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This is the complete race as broadcast on LIVE TV.
The first race of the 1994 season, and there had been some major changes over the winter. Alain Prost
won the 1993 World Championship driving the technologically superior Williams-Renault, and after winning
his 4th title, the Frenchman retired at the end of the season. This left the door open for Ayrton Senna,
who was disappointed that he wasn’t chosen over Prost to drive for Williams in 1993 (Prost had a clause
in his contract that stated he would only drive for Williams if Senna was not his teammate). The Williams
cars were superior to the rest of the field, with active suspensions, traction control, cutting edge
electronics, and launch control. They had dominated the 1992-1993 seasons with Nigel Mansell (1992) and
Alain Prost (1993) easily getting World Championships. Now it was Ayrton Senna’s turn, but after 2 years
of domination, the FIA decided to ban the advanced Williams innovations. Senna would enter the 1994
season driving a car that now had some handling problems, and was at best equal to the rest of the field.
Williams had acquired Rothmans as a sponsor, and Ayrton Senna would partner up with Damon Hill. Over at
McLaren, Mika Hakkinen would fill in Senna’s seat. Benetton had Mild Seven backing for Michael
Schumacher and new recruit JJ Lehto, but Lehto had injured his neck in a pre-season crash, so the
team’s test driver Jos Verstappen appeared in Brazil. Ferrari had the same line-up as 1993 with Gerhard
Berger and Jean Alesi but the new Ferrari 412 T1 chassis promised to be better than the F93A. The
Jordan Team had young Rubens Barrichello, and the controversial Eddie Irvine.
It was no surprise that Ayrton Senna was on pole at Interlagos, but Michael Schumacher stunned
everyone by taking second on the grid. The Benettons were fast, but not considered one of the front
runners. There were allegations that Benetton had found a way around the new F1 electronic regulations.
Jean Alesi was third fastest in his Ferrari, with Damon Hill a disappointing fourth in his Williams.
At the beginning of the race, it was Ayrton Senna out in front, Michael Schumacher second, Jean Alesi
third, and then Damon Hill, who was struggling with handling problems. On lap 21, both Senna and
Schumacher pitted. Schumacher’s stop was amazingly quick, and he emerged from the pits out on front of
Senna, then he began to pull away. On lap 35, there was a major accident when Martin Brundle had a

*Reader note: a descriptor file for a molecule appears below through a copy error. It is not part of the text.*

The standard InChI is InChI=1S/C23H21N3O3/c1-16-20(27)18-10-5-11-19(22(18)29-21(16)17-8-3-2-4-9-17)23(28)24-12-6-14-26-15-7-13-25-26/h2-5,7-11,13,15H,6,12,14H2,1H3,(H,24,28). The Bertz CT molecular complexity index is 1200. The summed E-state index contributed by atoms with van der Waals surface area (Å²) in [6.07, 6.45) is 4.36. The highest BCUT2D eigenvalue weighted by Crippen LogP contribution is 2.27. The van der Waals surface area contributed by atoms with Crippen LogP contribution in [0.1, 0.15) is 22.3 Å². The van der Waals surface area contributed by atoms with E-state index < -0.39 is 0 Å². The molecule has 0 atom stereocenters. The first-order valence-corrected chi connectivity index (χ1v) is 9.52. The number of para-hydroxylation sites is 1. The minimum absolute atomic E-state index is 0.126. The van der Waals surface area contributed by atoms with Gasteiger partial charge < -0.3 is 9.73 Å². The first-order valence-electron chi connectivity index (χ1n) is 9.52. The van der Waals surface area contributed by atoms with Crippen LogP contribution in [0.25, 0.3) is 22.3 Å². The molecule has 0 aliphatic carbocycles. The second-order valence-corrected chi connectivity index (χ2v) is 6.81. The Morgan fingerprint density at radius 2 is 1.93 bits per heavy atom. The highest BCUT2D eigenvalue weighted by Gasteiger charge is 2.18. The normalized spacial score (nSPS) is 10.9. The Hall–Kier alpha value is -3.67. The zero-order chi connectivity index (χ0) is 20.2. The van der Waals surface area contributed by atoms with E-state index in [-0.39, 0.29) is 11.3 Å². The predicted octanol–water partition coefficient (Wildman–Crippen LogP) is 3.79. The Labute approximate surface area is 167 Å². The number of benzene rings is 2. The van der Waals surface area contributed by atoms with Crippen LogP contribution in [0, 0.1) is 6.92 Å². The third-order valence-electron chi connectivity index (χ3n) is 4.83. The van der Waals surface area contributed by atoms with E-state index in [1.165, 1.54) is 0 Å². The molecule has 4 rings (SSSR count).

mechanical failure and slowed. Jos Verstappen and Eddie Irvine were fighting for seventh place as they
came up to lap Eric Bernard’s Ligier. At nearly 200 mph, there were 3 cars side-by-side, coming up to the
slowing 4th car of Martin Brundle. Bernard had to lift, and Eddie Irvine swerved to the left, straight into
Verstappen. Verstappen went onto the grass and veered into (and over) Irvine, and was launched into a
series of somersaults, hitting Martin Brundle’s McLaren as it went. Everyone emerged unscathed,
although after the race Eddie Irvine was given a one-race ban and a $10,000 fine. The Jordan team
appealed, but after reviewing the incident further, the FIA decided to increase the ban to three races.
Meanwhile, Michael Schumacher was enjoying a comfortable lead up front in the Benetton. On lap 56,
Ayrton Senna’s day would come to an end when spun out pushing his car beyond its limits trying to catch
Schumacher (the partisan Brazilian crowd began to leave the circuit in droves when they knew that
Ayrton Senna was out of the race). While Senna watched the rest of the race from the pits, he listened
carefully to Schumacher’s car, believing Benetton was somehow using a form of traction control. But it
was the raw talent of future 7-time World Champion Michael Schumacher that was shining brightly today,
as the young German takes the win, followed by Damon Hill, Jean Alesi, and Ruebens Barrichello. This race
would be the start of an incredible, and yet very tragic, year in which the championship would be decided
at the final race in Adelaide, Australia.
This is a EuroSport broadcast, with commentary (in English) by Allard Kalff and John Watson.